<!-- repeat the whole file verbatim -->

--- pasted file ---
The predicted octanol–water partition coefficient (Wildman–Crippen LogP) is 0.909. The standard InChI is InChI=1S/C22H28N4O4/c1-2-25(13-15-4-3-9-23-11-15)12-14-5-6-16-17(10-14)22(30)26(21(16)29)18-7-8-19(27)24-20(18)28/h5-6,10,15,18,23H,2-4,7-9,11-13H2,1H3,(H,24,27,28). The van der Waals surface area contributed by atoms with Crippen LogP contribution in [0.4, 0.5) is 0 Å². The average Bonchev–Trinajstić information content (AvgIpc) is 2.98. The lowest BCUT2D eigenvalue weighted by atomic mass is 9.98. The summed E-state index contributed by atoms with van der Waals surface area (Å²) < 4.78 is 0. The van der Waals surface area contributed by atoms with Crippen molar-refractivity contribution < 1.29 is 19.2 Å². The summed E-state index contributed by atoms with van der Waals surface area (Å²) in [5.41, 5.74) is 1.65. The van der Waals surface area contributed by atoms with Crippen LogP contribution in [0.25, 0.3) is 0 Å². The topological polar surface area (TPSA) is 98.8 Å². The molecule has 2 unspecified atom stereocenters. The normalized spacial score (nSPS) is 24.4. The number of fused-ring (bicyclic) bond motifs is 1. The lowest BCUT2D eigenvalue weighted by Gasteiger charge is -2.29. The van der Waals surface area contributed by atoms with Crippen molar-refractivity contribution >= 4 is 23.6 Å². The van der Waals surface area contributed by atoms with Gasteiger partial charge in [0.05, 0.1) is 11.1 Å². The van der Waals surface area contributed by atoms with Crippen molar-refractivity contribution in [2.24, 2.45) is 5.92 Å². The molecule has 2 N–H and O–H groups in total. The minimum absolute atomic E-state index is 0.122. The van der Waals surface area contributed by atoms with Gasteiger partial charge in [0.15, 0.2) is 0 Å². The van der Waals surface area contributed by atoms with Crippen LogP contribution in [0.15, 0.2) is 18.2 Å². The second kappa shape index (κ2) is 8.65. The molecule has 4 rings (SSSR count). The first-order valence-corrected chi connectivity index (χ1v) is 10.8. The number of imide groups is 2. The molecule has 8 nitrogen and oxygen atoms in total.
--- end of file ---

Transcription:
The predicted octanol–water partition coefficient (Wildman–Crippen LogP) is 0.909. The standard InChI is InChI=1S/C22H28N4O4/c1-2-25(13-15-4-3-9-23-11-15)12-14-5-6-16-17(10-14)22(30)26(21(16)29)18-7-8-19(27)24-20(18)28/h5-6,10,15,18,23H,2-4,7-9,11-13H2,1H3,(H,24,27,28). The van der Waals surface area contributed by atoms with Crippen LogP contribution in [0.4, 0.5) is 0 Å². The average Bonchev–Trinajstić information content (AvgIpc) is 2.98. The lowest BCUT2D eigenvalue weighted by atomic mass is 9.98. The summed E-state index contributed by atoms with van der Waals surface area (Å²) < 4.78 is 0. The van der Waals surface area contributed by atoms with Crippen molar-refractivity contribution < 1.29 is 19.2 Å². The summed E-state index contributed by atoms with van der Waals surface area (Å²) in [5.41, 5.74) is 1.65. The van der Waals surface area contributed by atoms with Crippen LogP contribution in [0.25, 0.3) is 0 Å². The topological polar surface area (TPSA) is 98.8 Å². The molecule has 2 unspecified atom stereocenters. The normalized spacial score (nSPS) is 24.4. The number of fused-ring (bicyclic) bond motifs is 1. The lowest BCUT2D eigenvalue weighted by Gasteiger charge is -2.29. The van der Waals surface area contributed by atoms with Crippen molar-refractivity contribution >= 4 is 23.6 Å². The van der Waals surface area contributed by atoms with Gasteiger partial charge in [0.05, 0.1) is 11.1 Å². The van der Waals surface area contributed by atoms with Crippen molar-refractivity contribution in [2.24, 2.45) is 5.92 Å². The molecule has 2 N–H and O–H groups in total. The minimum absolute atomic E-state index is 0.122. The van der Waals surface area contributed by atoms with Gasteiger partial charge in [0.15, 0.2) is 0 Å². The van der Waals surface area contributed by atoms with Crippen LogP contribution in [0.15, 0.2) is 18.2 Å². The second kappa shape index (κ2) is 8.65. The molecule has 4 rings (SSSR count). The first-order valence-corrected chi connectivity index (χ1v) is 10.8. The number of imide groups is 2. The molecule has 8 nitrogen and oxygen atoms in total.